I recently commented on an article written in Finewoodworking On-line concerning “Spalted Wood” written by Sara Robinson. “(copywrite; finewoodworking magazine on-line may, 2009). She basically said that spalted wood was not harmful to humans. If you were turning it or if it was just laying around in your shop or house. I agree that it isn’t harmful if lying around. The dust however, I’ve had personal experience with a couple years ago with an allergic reaction t...
The most common topic request for Safety Week was dust and respirators. So here’s a quick review of the dust and fumes that can make our lives miserable in the shop, and why we need respirators for pro-active protection. And below you will find a links to the exact respirator setup I like to use: the 3m 7500 Series. Some convenient links if you are looking to purchase this respirator system: Small, Medium, Large. And don’t forget the organic vapor cartridges%, the upgrade...
I thought I would jump in with safety week and share my trick for remembering which direction I want my router going. This might be old news to many of you but I came up with this on my own and it works for me. I use my right hand. I point my thumb to the edge that I’m going to be cutting and my index finger points in the direction the router needs to go. If I’m routing around the outside edge of a piece the I touch my thumb to the outside edge and I end up routing in a coun...
I posted a new project the other day and several Jocks made good comments and suggestions!I took their comments and suggestions and they are as follows.Click to enlarge. Before After After
Refers to project posted here. After my initial blog post I got some good suggestions and questions in the comments so I thought I would address those in a blog here. LesB said he thought the rear leg would need more bracing. My dad and I were discussing what we thought the weak point would be and we both also thought it would be the rear leg. I’m using the Kreg Pocket Screw system to assemble this piece and I have four screws from the leg to the seat and two screws from the cross...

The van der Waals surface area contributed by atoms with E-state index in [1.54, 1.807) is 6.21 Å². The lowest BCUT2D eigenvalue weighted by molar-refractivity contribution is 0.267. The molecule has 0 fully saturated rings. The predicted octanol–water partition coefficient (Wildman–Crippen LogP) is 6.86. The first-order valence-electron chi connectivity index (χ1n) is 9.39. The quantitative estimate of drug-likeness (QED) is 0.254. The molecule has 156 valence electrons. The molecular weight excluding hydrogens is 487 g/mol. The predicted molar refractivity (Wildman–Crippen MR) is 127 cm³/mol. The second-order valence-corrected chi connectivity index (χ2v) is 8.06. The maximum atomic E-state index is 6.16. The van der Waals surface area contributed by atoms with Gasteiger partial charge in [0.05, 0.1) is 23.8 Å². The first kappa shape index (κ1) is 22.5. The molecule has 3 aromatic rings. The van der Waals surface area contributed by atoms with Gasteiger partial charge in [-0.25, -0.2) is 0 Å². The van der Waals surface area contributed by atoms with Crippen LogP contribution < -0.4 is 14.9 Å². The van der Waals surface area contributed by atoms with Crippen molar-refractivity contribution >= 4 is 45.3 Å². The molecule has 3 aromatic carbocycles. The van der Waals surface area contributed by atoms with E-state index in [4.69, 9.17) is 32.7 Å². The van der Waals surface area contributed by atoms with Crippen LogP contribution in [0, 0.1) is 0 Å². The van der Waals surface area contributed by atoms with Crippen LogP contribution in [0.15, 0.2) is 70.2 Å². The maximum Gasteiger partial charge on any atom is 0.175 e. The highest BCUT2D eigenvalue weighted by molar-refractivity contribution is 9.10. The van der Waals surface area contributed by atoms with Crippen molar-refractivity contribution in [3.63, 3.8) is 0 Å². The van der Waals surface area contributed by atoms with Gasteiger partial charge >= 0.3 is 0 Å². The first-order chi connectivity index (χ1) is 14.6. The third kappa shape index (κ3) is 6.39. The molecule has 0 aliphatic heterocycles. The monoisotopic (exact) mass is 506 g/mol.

It was 365 days ago I posted my first blog here on LumberJocks. In that time, I took a prolonged hiatus in order to get my home finished so we could move in. However, in that 365 days, I learned a lot. Some of it has already been recounted. However, what I’d like to pass on to fellow woodworkers about safety equipment hasn’t, so why not do so here? To Whom It May Concern: You don’t know me from Adam’s house cat. I’m just a fellow woodworker who makes u...
So, we are all aware of the inherent dangers involved in woodworking, and if you are unaware of these dangers then you really need to pay attention. For those who are a little squeamish then I recommend skipping past the image, there’s some blood. Now, I’ll be the first to admit, that of all the possible things that could have happened here, I am very lucky. This happened about 2 years ago now. I was cutting a thin strip of wood on the table saw, I was using a push stick b...
Oily Rag Safety Tip Most people know that spontaneous combustion can occur when oily rags are left in a bunch or thrown together in a trash can. A friend of mine didn’t realize this and had a small fire in his basement shop. Based on this, I thought it would be a good idea to pass along a tip that is easy to use and can prevent this from occurring to others. I use oil for finishing and use a simple device that takes away the worry of spontaneous combustion. I drape my rags and bru...
In my video for Woodworking Safety Week 2008, I repeatedly reminded my viewers to keep fingers out of the path or potential path of the blade. Hmm, this gets tricky with a ryoba and two sides of the blade – thus two potential paths. For some reason, this weekend my saw bit me three times. In all three instances, I was holding a board with my left hand and cutting it with my right. When the saw finished its cut, the saw sprung upwards, and the top part of the saw (the rip blade) d...
So the story goes like this: I’m in the garage minding my own business routing a groove down the center of some 1×2 poplar when I hear a loud pop and smoke starts billowing out of my shop vac/dust collector. I turn off the router, yank the shop vac cord out of the wall and get outside. It’s then that I remember that I unplugged the garage opener because I needed the outlet, so I had no good way of getting all the smoke out of the garage. So I hold my breath and plunge back...
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